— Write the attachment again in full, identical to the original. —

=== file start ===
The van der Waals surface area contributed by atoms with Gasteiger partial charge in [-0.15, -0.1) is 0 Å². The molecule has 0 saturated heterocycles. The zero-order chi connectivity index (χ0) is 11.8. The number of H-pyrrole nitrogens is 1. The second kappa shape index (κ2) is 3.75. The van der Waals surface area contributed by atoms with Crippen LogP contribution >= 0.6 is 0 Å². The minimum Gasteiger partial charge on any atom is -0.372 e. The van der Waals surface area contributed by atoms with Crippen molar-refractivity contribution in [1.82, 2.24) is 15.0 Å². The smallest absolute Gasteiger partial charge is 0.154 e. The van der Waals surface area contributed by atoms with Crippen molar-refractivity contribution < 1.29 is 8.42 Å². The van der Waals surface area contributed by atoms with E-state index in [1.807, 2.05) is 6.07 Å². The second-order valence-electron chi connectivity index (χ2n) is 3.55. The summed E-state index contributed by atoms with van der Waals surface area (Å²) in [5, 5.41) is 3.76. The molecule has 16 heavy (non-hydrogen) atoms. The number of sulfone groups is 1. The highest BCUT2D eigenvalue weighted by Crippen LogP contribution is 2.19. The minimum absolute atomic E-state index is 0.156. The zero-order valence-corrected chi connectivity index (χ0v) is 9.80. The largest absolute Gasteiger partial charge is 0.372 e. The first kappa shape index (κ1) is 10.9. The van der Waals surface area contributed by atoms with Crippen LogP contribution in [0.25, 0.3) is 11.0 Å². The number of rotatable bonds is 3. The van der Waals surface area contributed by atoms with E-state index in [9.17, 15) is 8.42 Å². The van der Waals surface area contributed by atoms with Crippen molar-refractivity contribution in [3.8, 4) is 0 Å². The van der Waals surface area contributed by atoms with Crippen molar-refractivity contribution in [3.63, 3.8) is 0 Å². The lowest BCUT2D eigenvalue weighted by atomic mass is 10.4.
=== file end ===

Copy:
The van der Waals surface area contributed by atoms with Gasteiger partial charge in [-0.15, -0.1) is 0 Å². The molecule has 0 saturated heterocycles. The zero-order chi connectivity index (χ0) is 11.8. The number of H-pyrrole nitrogens is 1. The second kappa shape index (κ2) is 3.75. The van der Waals surface area contributed by atoms with Crippen LogP contribution >= 0.6 is 0 Å². The minimum Gasteiger partial charge on any atom is -0.372 e. The van der Waals surface area contributed by atoms with Crippen molar-refractivity contribution in [1.82, 2.24) is 15.0 Å². The smallest absolute Gasteiger partial charge is 0.154 e. The van der Waals surface area contributed by atoms with Crippen molar-refractivity contribution < 1.29 is 8.42 Å². The van der Waals surface area contributed by atoms with E-state index in [1.807, 2.05) is 6.07 Å². The second-order valence-electron chi connectivity index (χ2n) is 3.55. The summed E-state index contributed by atoms with van der Waals surface area (Å²) in [5, 5.41) is 3.76. The molecule has 16 heavy (non-hydrogen) atoms. The number of sulfone groups is 1. The highest BCUT2D eigenvalue weighted by Crippen LogP contribution is 2.19. The minimum absolute atomic E-state index is 0.156. The zero-order valence-corrected chi connectivity index (χ0v) is 9.80. The largest absolute Gasteiger partial charge is 0.372 e. The first kappa shape index (κ1) is 10.9. The van der Waals surface area contributed by atoms with Crippen LogP contribution in [0.25, 0.3) is 11.0 Å². The number of rotatable bonds is 3. The van der Waals surface area contributed by atoms with E-state index in [9.17, 15) is 8.42 Å². The van der Waals surface area contributed by atoms with Crippen molar-refractivity contribution in [3.8, 4) is 0 Å². The van der Waals surface area contributed by atoms with Crippen molar-refractivity contribution in [3.63, 3.8) is 0 Å². The lowest BCUT2D eigenvalue weighted by atomic mass is 10.4.